Table of Contents

Handbook of the Politics of the Arctic

Handbook of the Politics of the Arctic

Edited by Leif Christian Jensen and Geir Hønneland

The Arctic has again become one of the leading issues on the international foreign policy agenda, in a manner unseen since the Cold War. Drawing on the perspectives of geo-politics and international law, this Handbook offers fresh insights and perspectives on the most pressing issues, grouped under the headings of political ascendancy, climate and environmental issues, resources and energy, and the response and policies of affected countries.

Chapter 26: Asian states and the Arctic: national perspectives on regional governance

P. Whitney Lackenbauer and James Manicom

Subjects: environment, environmental law, environmental politics and policy, law - academic, environmental law, politics and public policy, environmental politics and policy, international politics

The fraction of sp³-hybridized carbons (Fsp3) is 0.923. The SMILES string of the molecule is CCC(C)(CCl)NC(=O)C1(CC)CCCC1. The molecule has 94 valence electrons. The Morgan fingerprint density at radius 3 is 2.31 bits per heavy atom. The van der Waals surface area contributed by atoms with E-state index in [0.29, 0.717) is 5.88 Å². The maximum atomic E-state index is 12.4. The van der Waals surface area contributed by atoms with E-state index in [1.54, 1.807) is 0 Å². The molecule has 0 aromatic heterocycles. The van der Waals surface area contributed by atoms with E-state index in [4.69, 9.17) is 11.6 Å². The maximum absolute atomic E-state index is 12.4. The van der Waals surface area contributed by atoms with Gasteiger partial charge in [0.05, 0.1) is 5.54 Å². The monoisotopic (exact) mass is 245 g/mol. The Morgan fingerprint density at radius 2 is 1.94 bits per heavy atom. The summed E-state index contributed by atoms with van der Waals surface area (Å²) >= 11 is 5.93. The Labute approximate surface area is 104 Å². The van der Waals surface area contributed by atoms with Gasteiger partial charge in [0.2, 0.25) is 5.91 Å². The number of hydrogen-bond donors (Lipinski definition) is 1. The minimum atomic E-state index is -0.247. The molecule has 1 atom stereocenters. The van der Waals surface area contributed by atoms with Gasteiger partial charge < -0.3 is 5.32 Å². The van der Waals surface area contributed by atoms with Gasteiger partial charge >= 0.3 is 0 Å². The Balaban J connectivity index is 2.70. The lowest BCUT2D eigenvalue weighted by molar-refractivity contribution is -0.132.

The tremendous changes taking place in the Arctic have attracted worldwide attention, often to the discomfort of Arctic states and peoples. The growing interest of Asian states in Arctic regional issues is clear evidence of this trend. When China, India, Japan, Singapore and South Korea applied for permanent observer status on the Arctic Council in 2009, their interest met with concern in several quarters amidst worries about China’s belligerence in its own claimed maritime areas, and because of the misperception that China claims some portion of the Arctic Ocean (Chang 2010). In addition come wrinkles over the European Union’s bid for Arctic Council observer status, and the growing global attentiveness to Arctic issues more generally. For all these reasons, recent scholarship has focused on potential hidden agendas of non-Arctic states (particularly China) vis-a-vis the region’s resource potential (Jakobson 2010; Lasserre 2010; Wright 2011). This chapter surveys Asian states’ national interests and ambitions in the Arctic and how these relate to governance, with particular emphasis on the Arctic Council and the Nuuk criteria for observer status. The accreditation of China, South Korea, Japan, India and Singapore as Arctic Council observers in May 2013 signalled acceptance by the Arctic states and the Permanent Participants that Asian states have legitimate interests in and contributions to make to the dialogue (Arctic Council Secretariat 2013, p. 6).

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